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I did threaten that there may be a second part to today’s blog – and here it is…

My earlier blog was more concerned with memories. This one’s bang up to date. Today I’ve been hanging around Kanchanaburi. Not the tourist bit near the bridge but the other end where most people (including me) are staying. I love street photography and here’s an ideal place. The roads aren’t too busy and the people are really friendly – and aren’t camera shy.

I spent a couple of hours sat on a street corner just watching the world go by my lens, and one thing really struck me. In Thailand, cars have become monsters. They’re massive and heavy, taking up far more of the public domain than they used to – and I hate to think what the fuel consumption is. Some of the SUV variants are bloody tanks! That was my project for today, look at the reality of life on the roads and here’s some of the pictures…

This is more like it. I’m saying nothing about health and safety, but I’m always impressed by how many people can fit on a scooter. The most I’ve seen is five.
A brace of massive gas-guzzlers – and these aren’t even the worst examples. I couldn’t get a shot of them today but several looked like they wouldn’t have been out of place in a dystopian future like the one portrayed in the ‘Mad Max’ films.
– contrast the gas-guzzlers with this. Pooch-friendly transport. Sadly, I wasn’t quick enough to get a shot of the pillion passenger on another scooter who had a Cockerel tucked underneath her arm.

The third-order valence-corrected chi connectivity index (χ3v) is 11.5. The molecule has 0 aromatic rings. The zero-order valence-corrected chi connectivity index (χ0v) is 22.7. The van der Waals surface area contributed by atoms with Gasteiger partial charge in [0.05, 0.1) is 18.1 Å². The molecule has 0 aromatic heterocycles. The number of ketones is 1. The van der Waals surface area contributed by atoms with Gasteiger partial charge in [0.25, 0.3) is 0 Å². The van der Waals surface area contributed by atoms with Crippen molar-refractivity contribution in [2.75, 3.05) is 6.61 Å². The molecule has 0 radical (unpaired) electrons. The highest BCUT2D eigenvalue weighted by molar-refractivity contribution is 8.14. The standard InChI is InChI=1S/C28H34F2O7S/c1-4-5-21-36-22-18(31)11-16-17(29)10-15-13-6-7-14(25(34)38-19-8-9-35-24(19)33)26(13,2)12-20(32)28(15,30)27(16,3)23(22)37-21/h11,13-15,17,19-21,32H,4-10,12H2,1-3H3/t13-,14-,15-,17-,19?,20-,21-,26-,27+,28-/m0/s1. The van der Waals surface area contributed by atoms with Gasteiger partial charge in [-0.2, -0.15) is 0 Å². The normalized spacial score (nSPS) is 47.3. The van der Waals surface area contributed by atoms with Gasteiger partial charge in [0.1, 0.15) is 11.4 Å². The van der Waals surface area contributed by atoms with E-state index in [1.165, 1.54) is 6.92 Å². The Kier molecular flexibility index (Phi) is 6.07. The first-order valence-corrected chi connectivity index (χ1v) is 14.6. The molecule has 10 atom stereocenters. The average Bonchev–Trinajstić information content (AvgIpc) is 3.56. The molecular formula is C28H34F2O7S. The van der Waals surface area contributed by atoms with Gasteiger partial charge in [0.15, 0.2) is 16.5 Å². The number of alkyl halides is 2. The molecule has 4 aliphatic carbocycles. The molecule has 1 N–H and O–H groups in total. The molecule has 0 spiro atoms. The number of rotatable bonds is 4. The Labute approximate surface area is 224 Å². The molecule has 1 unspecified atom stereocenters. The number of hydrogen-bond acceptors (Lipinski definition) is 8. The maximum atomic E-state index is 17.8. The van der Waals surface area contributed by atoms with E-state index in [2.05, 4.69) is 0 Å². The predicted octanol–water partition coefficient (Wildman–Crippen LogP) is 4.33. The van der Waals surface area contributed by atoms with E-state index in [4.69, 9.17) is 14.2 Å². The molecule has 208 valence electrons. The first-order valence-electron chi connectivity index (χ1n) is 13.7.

Then there’s this, which took me completely by surprise. It’s an old British MG. I don’t do cars so I haven’t the foggiest about it beyond its marque.
OK, scooters have an environmental impact too – but at least you can do this and interact with people.
Moody skies over the main drag outside my hotel entrance. Fortunately, the rain never arrived…
The brilliant food stall where I had the excellent but fiery ‘Som Tam’ this morning. This time the lovely woman who runs it is preparing me pork fried rice.
– and here’s the results of her labours. And all for 40 baht (£1). It was delicious.

So, here’s a little snapshot of life in Kanchanaburi and insight into why I’ve really grown to like the place. The people are lovely. Expect something a little different tomorrow as I’m going to be up early to take the train to the end of the line at Nam Tok.

Oh, before I go, I said I’d mention washing machines! There’s lots of launderettes here, mostly new but rarely beautiful, but there’s also this weirdly (to Western eyes) thing where you find a single washing machine plumbed in outside a shop. You bring your own soap-powder, load it with your washing, pay your money – then come back when it’s done. You take it away on your scooter to dry it at home. Sod tumble-dryers for chrissake – this is SE Asia!

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